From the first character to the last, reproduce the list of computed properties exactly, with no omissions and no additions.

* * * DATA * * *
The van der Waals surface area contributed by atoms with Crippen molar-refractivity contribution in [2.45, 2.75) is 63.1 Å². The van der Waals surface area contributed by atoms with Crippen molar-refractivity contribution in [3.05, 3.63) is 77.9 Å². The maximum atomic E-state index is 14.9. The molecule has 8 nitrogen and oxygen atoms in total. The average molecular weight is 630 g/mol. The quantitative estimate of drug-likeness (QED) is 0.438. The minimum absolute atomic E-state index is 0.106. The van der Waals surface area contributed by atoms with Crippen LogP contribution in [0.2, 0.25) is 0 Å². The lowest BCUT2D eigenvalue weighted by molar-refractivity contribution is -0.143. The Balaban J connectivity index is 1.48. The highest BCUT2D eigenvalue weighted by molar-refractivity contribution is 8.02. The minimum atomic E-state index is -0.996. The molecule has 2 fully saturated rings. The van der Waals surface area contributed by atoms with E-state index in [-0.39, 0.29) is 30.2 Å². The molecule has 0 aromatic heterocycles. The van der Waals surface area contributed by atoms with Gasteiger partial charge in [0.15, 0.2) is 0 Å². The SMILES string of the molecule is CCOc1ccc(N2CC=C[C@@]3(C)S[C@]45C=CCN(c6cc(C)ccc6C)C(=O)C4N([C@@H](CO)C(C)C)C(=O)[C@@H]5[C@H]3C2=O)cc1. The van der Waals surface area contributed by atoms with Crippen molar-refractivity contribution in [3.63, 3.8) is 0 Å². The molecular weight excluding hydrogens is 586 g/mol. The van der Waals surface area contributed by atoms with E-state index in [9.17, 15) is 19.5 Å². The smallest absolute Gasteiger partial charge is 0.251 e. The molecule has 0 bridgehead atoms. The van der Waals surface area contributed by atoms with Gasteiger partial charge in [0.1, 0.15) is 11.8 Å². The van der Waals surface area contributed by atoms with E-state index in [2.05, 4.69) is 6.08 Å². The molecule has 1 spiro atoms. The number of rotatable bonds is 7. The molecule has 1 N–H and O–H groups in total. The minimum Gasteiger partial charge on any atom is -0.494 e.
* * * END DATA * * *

The van der Waals surface area contributed by atoms with Crippen molar-refractivity contribution in [2.45, 2.75) is 63.1 Å². The van der Waals surface area contributed by atoms with Crippen molar-refractivity contribution in [3.05, 3.63) is 77.9 Å². The maximum atomic E-state index is 14.9. The molecule has 8 nitrogen and oxygen atoms in total. The average molecular weight is 630 g/mol. The quantitative estimate of drug-likeness (QED) is 0.438. The minimum absolute atomic E-state index is 0.106. The van der Waals surface area contributed by atoms with Crippen LogP contribution in [0.2, 0.25) is 0 Å². The lowest BCUT2D eigenvalue weighted by molar-refractivity contribution is -0.143. The Balaban J connectivity index is 1.48. The highest BCUT2D eigenvalue weighted by molar-refractivity contribution is 8.02. The minimum atomic E-state index is -0.996. The molecule has 2 fully saturated rings. The van der Waals surface area contributed by atoms with E-state index in [-0.39, 0.29) is 30.2 Å². The molecule has 0 aromatic heterocycles. The van der Waals surface area contributed by atoms with Gasteiger partial charge in [0.15, 0.2) is 0 Å². The SMILES string of the molecule is CCOc1ccc(N2CC=C[C@@]3(C)S[C@]45C=CCN(c6cc(C)ccc6C)C(=O)C4N([C@@H](CO)C(C)C)C(=O)[C@@H]5[C@H]3C2=O)cc1. The van der Waals surface area contributed by atoms with Crippen molar-refractivity contribution in [3.63, 3.8) is 0 Å². The molecular weight excluding hydrogens is 586 g/mol. The van der Waals surface area contributed by atoms with E-state index in [9.17, 15) is 19.5 Å². The smallest absolute Gasteiger partial charge is 0.251 e. The molecule has 0 bridgehead atoms. The van der Waals surface area contributed by atoms with Gasteiger partial charge in [0.1, 0.15) is 11.8 Å². The van der Waals surface area contributed by atoms with E-state index in [2.05, 4.69) is 6.08 Å². The molecule has 1 spiro atoms. The number of rotatable bonds is 7. The molecule has 1 N–H and O–H groups in total. The minimum Gasteiger partial charge on any atom is -0.494 e.